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Mar 12, 2007, 04:03 AM
Scotland
rcminiman's Avatar
Build Log

Monarch International Marblehead by Graham Bantock


I have decided to swap the RM1000 build with a mate of mine, in exchange for some planks. I will still continue to build the RM1000 for him, and also update it here.
BUT-
I have decided to build the Monarch, from plans. I bought the plans from Sailsetc. They were through my letter box only 24 hours after ordering them. Thats a fantastic service from them. Thanks to graham and Lorna Bantock for their excellent service.
The drawings are very comprehensive, and cover everything, including making your own rigs. I have never seen better yacht drawings before. Another plus for Sailsetc.
The Monarch is the wooden version of their very popular and competitive model "Prime Number"
I must say that it looks very fast already. Its slim lines look great.

The build:-

I began by copying the hull lines, and pasting them to 6mm plywood. I then cut these shadows out using the bandsaw, and sanded the edges to the correct profiles.
The shadows were screwed to the building jig (long straight piece of wood!)
I have added the first two planks along the inwale already, and more will be added in quick succession in the days/weeks to come.
Barry
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Mar 12, 2007, 06:07 AM
Scotland
rcminiman's Avatar
Also, please feel free to post and chime in with suggestions, tips, advice etc.
Thanks.
Mar 12, 2007, 07:16 AM
Model Designer
keven64's Avatar

sarcastic comments ?


Quote:
rcminiman said
please feel free to post and chime in with suggestions, tips, advice etc.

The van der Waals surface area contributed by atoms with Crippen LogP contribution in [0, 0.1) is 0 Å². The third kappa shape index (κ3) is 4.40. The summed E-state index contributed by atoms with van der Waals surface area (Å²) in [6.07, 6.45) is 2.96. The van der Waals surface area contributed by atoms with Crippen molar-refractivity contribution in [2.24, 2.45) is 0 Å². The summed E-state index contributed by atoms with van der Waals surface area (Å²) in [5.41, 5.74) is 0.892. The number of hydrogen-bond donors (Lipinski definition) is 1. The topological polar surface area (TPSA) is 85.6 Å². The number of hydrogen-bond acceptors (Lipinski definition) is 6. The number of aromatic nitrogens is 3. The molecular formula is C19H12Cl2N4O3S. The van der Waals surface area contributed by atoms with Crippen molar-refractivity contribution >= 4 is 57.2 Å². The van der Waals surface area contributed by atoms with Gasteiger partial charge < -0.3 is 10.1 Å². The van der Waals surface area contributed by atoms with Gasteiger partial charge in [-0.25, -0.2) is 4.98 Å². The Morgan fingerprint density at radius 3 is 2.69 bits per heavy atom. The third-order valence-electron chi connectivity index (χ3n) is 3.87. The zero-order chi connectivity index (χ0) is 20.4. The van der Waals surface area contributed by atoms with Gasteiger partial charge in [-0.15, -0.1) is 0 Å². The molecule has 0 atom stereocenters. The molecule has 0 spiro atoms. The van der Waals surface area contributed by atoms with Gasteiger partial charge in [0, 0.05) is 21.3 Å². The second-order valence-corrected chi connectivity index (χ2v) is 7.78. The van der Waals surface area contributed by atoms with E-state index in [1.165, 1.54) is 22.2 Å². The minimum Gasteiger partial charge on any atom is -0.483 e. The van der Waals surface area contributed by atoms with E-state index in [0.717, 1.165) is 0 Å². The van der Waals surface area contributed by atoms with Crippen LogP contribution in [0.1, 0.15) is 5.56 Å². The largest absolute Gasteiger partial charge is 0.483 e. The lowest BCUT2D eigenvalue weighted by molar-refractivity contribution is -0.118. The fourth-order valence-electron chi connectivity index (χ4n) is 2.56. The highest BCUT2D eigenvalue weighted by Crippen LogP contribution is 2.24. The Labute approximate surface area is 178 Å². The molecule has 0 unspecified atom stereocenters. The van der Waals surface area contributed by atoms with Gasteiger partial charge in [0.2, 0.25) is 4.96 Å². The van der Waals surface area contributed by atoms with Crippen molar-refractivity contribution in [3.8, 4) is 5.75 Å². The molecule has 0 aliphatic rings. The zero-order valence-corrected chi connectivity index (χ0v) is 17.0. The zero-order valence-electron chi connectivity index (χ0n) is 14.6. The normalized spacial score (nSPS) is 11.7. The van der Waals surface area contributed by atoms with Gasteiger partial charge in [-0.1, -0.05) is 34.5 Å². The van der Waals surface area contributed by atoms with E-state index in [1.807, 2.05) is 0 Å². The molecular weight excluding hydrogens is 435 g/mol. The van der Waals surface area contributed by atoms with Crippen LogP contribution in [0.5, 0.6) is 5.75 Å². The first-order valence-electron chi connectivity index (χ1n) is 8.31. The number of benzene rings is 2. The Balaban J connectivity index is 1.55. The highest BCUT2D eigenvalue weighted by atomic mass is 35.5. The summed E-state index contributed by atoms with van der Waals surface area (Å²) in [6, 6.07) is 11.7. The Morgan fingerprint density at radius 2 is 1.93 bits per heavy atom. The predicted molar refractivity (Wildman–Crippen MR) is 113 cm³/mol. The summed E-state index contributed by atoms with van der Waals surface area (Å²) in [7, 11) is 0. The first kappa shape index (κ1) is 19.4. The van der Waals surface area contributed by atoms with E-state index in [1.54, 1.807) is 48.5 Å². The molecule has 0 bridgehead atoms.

Barry,

I thought you would do all the planking in a few hours - with CA ?

That's too big for me, unfortunately - though those lines are very pleasing to the eye...

Keven.
Mar 12, 2007, 07:22 AM
Scotland
rcminiman's Avatar
Nah, not this time Keven. I will be using Humbrol Extramite glue. Its the powdered kind. It will sand down easier than cyano when its all done. PLUS- the missus would go daft if I completed it any sooner. I told her it was going to be 6 months in the making!!
I have to keep on her good side.
Barry
Mar 12, 2007, 08:11 AM
Model Designer
keven64's Avatar
Barry,

Is that Humbrol Extramite stuff the same as the 'cascamite' that I used to use ( many many moons ago ) for making model boats ?

As I recall it came in a tin, you added water - and it ponged 'orrid !

Keven.
Mar 12, 2007, 08:20 AM
Scotland
rcminiman's Avatar
Yep, its pretty much the same stuff. It still stinks too!
I will rub a candle over the edges of the shadows so they dont stick to the hull. I cyano'd the first plank in place to hold it all together. It will seperate easily after planking/sanding is complete.
I think I will also add a keel plank as well before planking. This will give me a good defined line to plank up to with the rest of them. Hopefully it will turn out ok!?
Mar 12, 2007, 08:25 AM
Model Designer
keven64's Avatar
I am only experienced in planking with balsa strips ( both hulls and fuselages ) - so I shall be watching carefully...!

Keven.
Mar 12, 2007, 08:38 AM
Scotland
rcminiman's Avatar
Do you actually think I know what im doing? I learn as I go along! Ive not planked in "proper" wood for years. Its pretty much the same, but you have to be a lot more careful with the plank tapers. Balsa is very forgiving compared to cedar.
I take a measurement of the center section, divide it up by the number of planks, then mark up the bow and stern sections to reflect the same number of planks. This gives you the rough amount to taper each plank, but as always, some "tweaking" is always required.
Barry
Mar 12, 2007, 09:32 AM
Model Designer
keven64's Avatar
We all learn as we go along, Barry...

Keven.
Mar 12, 2007, 11:54 AM
Registered User
Hahaha,

I've got the same exact plans in queue after i finish updating my new ec12.

Guess who's gonna be my guinea-pig.

Lots o pics please!!!!!
Mar 12, 2007, 07:52 PM
Registered User
Barry,

Woa, slow down, think of how you are going to hold the planks in place as you build.
I built a wood Bantock 'Kite' a few years ago and found that by drilling 1/4